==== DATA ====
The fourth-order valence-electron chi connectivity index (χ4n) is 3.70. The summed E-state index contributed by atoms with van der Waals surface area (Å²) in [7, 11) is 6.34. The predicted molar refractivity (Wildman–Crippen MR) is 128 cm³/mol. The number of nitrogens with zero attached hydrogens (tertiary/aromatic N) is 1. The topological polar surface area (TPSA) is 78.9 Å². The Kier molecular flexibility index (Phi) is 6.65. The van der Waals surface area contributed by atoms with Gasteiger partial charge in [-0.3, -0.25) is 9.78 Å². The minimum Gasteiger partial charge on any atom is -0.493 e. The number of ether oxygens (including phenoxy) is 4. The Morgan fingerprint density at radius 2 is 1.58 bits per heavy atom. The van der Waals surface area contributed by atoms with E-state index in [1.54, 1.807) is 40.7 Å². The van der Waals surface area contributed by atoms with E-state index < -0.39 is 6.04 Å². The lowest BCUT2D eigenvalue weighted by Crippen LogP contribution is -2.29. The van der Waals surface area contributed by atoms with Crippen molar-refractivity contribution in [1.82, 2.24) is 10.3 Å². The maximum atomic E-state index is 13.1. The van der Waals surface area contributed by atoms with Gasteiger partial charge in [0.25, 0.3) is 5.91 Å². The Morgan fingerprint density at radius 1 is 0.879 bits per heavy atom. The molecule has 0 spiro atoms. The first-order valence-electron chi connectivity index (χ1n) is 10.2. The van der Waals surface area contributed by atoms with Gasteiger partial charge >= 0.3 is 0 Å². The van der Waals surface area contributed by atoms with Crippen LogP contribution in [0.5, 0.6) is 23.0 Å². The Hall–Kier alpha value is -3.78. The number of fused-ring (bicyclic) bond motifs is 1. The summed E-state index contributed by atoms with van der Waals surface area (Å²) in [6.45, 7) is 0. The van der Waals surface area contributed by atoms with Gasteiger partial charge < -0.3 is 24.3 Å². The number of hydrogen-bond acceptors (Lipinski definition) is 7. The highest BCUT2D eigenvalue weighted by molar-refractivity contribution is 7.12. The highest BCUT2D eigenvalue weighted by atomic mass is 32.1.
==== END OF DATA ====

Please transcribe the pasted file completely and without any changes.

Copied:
The fourth-order valence-electron chi connectivity index (χ4n) is 3.70. The summed E-state index contributed by atoms with van der Waals surface area (Å²) in [7, 11) is 6.34. The predicted molar refractivity (Wildman–Crippen MR) is 128 cm³/mol. The number of nitrogens with zero attached hydrogens (tertiary/aromatic N) is 1. The topological polar surface area (TPSA) is 78.9 Å². The Kier molecular flexibility index (Phi) is 6.65. The van der Waals surface area contributed by atoms with Gasteiger partial charge in [-0.3, -0.25) is 9.78 Å². The minimum Gasteiger partial charge on any atom is -0.493 e. The number of ether oxygens (including phenoxy) is 4. The Morgan fingerprint density at radius 2 is 1.58 bits per heavy atom. The van der Waals surface area contributed by atoms with E-state index in [1.54, 1.807) is 40.7 Å². The van der Waals surface area contributed by atoms with E-state index < -0.39 is 6.04 Å². The lowest BCUT2D eigenvalue weighted by Crippen LogP contribution is -2.29. The van der Waals surface area contributed by atoms with Crippen molar-refractivity contribution in [1.82, 2.24) is 10.3 Å². The maximum atomic E-state index is 13.1. The van der Waals surface area contributed by atoms with Gasteiger partial charge in [0.25, 0.3) is 5.91 Å². The Morgan fingerprint density at radius 1 is 0.879 bits per heavy atom. The molecule has 0 spiro atoms. The first-order valence-electron chi connectivity index (χ1n) is 10.2. The van der Waals surface area contributed by atoms with Gasteiger partial charge >= 0.3 is 0 Å². The van der Waals surface area contributed by atoms with Crippen LogP contribution in [0.5, 0.6) is 23.0 Å². The Hall–Kier alpha value is -3.78. The number of fused-ring (bicyclic) bond motifs is 1. The summed E-state index contributed by atoms with van der Waals surface area (Å²) in [6.45, 7) is 0. The van der Waals surface area contributed by atoms with Gasteiger partial charge < -0.3 is 24.3 Å². The number of hydrogen-bond acceptors (Lipinski definition) is 7. The highest BCUT2D eigenvalue weighted by molar-refractivity contribution is 7.12. The highest BCUT2D eigenvalue weighted by atomic mass is 32.1.